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Oil prices surge on fallout from killing of Iran general in US air strike
OIL prices leapt as high as over 4 per cent on Friday as fresh geopolitical risk erupted on the third day of the new year after a US air strike on Baghdad airport killed Iran's most powerful general, triggering the threat of "harsh retaliation" from the Gulf nation.
The fallout saw the global crude benchmark Brent spike over 4.4 per cent to US$69.16 per barrel - its highest level since September - and the US benchmark WTI jump 4.3 per cent to US$63.84. By 5pm on Friday, oil's climb retraced a tad with crude prices up 3 per cent and just when the rally appeared to have stalled, the commodity shot back up to over 4 per cent as the evening progressed in Asia.
Following the Pentagon-led air strike that killed Qassem Soleimani, the Iranian general who led the Revolutionary Guards' Quds force, Iran's supreme leader warned of a "harsh retaliation", providing no further details and keeping the world hanging on tenterhooks.
The latest episode has tipped the scale more in favour of oil bulls amid rising optimism of a US-China trade deal, deeper production cuts by Opec and its allies as well as growing caution around US supply growth.
Still, some pundits are asking why hasn't crude convincingly breached US$70/barrel?
"The headline-grabbing Middle East smoldering powder keg has oil traders on heightened alert for any possible escalation that could threaten supply chains from Opec's No 2 producer, Iraq. Still, there's a sense of been-down-this-road-before reluctance that is holding back traders from chasing the bump higher in the global political risk index," remarked Jeffrey Halley, Oanda's senior market analyst, Asia Pacific.
Stephen Innes, chief Asia market strategist at AxiTrader said: "I'm a bit surprised we (crude prices) are not higher. For me, this has US$80 a barrel for Brent written all over it." He added that this may be led by some hope that the European Union and Japan could diffuse the situation.
Vandana Hari, founder of Vanda Insights, a Singapore-based provider of oil markets macro-analysis, said: "The market has factored in some risk to oil supply from the Middle East, but certainly not the worst-case scenario. It needs to wait and see whether Iran retaliates by disrupting production or shipments from the region. This wouldn't be the first time.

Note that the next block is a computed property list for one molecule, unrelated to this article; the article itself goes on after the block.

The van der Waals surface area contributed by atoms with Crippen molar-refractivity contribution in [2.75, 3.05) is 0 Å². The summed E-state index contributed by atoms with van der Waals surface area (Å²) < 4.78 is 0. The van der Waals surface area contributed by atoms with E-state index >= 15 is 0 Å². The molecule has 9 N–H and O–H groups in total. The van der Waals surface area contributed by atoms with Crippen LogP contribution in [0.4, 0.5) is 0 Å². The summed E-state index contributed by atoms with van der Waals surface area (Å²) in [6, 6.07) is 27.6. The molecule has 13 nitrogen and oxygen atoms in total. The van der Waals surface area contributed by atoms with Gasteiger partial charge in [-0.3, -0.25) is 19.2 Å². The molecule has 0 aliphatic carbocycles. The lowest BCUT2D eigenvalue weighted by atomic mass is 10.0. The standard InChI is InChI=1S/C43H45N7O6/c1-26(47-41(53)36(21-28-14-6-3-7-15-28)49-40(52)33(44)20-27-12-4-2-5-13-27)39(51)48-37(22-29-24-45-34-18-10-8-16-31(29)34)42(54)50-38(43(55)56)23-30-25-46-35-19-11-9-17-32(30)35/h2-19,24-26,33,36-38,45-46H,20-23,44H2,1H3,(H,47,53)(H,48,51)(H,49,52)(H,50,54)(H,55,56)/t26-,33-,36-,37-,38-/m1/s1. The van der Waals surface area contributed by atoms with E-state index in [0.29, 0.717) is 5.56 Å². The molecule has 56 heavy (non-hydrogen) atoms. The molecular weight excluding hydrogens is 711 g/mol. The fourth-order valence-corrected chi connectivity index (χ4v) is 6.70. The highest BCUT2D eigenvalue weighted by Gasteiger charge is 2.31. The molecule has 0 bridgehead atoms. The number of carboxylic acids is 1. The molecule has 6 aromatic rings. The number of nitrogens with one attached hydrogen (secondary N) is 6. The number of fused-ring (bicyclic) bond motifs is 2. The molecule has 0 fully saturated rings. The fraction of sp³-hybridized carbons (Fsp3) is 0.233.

"An all-out war in the region is not our base case scenario," she added.
Even so, most analysts expect geopolitical risks to ratchet up with the festering US-Iran tensions, with one saying it sets the tone on how President Donald Trump's administration will handle Iran ahead of the US presidential elections this year.
"There is a chance that the US will continue to take a hardened stance against Iran, but the real fear is that the conflict will spill over into neighbouring Middle Eastern countries like Iraq, for example," said OCBC economist Howie Lee.
He added: "Supply disruptions will cause a spike in oil prices and that is the last thing the global economy needs as it embarks on its gentle recovery. It also serves as a reminder that for all the attention on the US-China trade war, pockets of tail risks still exist".
This could mean a sustained risk premium in crude, whose prices have also risen on the back of expansionary macro data from two of Asia's oil-importing behemoths - China and South Korea - which reported brighter factory activity in December, cementing the notion of a rebound in global growth.
Mr Innes warned: "Higher oil prices always throw a spanner into the works for Asia's colossal energy importers...
"This is more than just bloodying Iran's nose. This is an aggressive show of force and an outright provocation that could trigger another Middle East war. Indeed we are waking up to a less-safe world than it was only hours ago, especially if we combine this with simmering tension in the Korean peninsula".